Nintendo asked the Trade Representative to encourage other governments to take a stronger stance against software piracy, which it claims cost the gaming giant nearly $1 billion in lost revenue in 2007 alone. The filing stated that China is still the primary manufacturer of pirated Wii and DS games, while Korea has become the number one internet distributor of illegal software. Paraguay and Hong Kong were singled out as major international distribution points for illegal products, while Brazil and Mexico are "saturated" with pirated Nintendo software despite the company's aggressive efforts in those countries.
"The unprecedented momentum enjoyed by Nintendo DS and Wii make Nintendo an attractive target for counterfeiters," said Jodi Daugherty, senior director of anti-piracy at Nintendo of America. "We estimate that in 2007, Nintendo, together with its publishers and developers, suffered nearly $975 million worldwide in lost sales as a result of piracy. Nintendo will continue to work with governments around the world to aggressively curtail this illegal activity."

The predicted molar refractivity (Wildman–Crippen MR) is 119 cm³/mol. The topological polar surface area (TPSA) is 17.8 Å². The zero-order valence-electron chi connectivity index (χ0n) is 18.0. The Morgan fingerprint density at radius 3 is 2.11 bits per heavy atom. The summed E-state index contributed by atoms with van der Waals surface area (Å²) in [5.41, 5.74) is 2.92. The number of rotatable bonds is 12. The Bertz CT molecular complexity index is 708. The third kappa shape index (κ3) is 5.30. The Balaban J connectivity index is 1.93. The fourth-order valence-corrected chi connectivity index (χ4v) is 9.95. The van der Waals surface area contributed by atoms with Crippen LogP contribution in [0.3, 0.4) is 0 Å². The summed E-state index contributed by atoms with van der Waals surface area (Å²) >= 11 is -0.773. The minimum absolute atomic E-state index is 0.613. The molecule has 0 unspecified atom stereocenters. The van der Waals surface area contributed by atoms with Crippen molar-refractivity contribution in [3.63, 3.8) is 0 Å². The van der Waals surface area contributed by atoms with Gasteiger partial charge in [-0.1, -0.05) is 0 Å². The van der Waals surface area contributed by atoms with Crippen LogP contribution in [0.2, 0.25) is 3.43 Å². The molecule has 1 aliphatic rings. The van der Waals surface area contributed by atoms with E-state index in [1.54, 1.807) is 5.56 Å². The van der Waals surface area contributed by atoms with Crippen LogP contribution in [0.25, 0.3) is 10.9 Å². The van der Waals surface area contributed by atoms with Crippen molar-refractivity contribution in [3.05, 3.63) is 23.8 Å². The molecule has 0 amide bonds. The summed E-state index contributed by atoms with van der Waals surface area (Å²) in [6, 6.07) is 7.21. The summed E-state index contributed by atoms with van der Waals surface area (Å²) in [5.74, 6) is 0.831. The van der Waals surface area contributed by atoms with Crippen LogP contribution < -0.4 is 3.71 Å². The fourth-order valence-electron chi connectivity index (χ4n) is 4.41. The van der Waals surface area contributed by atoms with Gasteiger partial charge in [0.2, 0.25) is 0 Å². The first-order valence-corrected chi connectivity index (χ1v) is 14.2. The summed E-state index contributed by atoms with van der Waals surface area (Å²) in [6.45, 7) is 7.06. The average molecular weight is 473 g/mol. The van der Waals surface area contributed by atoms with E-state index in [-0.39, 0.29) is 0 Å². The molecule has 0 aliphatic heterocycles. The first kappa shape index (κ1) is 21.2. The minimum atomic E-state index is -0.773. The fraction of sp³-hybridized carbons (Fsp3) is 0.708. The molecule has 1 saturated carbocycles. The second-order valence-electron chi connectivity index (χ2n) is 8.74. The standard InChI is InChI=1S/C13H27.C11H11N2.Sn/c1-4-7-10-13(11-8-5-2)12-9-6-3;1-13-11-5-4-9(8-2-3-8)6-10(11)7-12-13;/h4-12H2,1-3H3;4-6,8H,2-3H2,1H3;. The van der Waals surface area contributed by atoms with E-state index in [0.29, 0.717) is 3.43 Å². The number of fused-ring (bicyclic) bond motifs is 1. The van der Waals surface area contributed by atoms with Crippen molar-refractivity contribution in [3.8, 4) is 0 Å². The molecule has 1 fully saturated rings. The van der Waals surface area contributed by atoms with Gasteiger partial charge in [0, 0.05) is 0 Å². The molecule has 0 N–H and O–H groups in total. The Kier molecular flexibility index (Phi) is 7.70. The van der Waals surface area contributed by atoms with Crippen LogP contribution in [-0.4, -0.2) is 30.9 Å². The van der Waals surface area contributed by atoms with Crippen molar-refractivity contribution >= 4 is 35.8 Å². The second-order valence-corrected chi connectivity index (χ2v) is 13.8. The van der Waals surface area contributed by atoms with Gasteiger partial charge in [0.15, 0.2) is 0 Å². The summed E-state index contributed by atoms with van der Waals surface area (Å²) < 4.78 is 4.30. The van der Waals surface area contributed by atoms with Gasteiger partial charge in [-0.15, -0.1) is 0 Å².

The Office of the United States Trade Representative publishes an annual Special 301 Report as part of its ongoing effort to "examine in detail the adequacy and effectiveness of intellectual property rights" in countries around the world. Countries which the USTR feels do not sufficiently support or enforce intellectual property laws can be placed into "special categories" of various priorities including Priority Foreign Country, Section 306 Monitoring, Priority Watch List or Watch List. 43 nations were listed in these categories in the 2007 Special 301 report, including Tajikistan, Uzbekistan, Pakistan, Turkmenistan and Canada.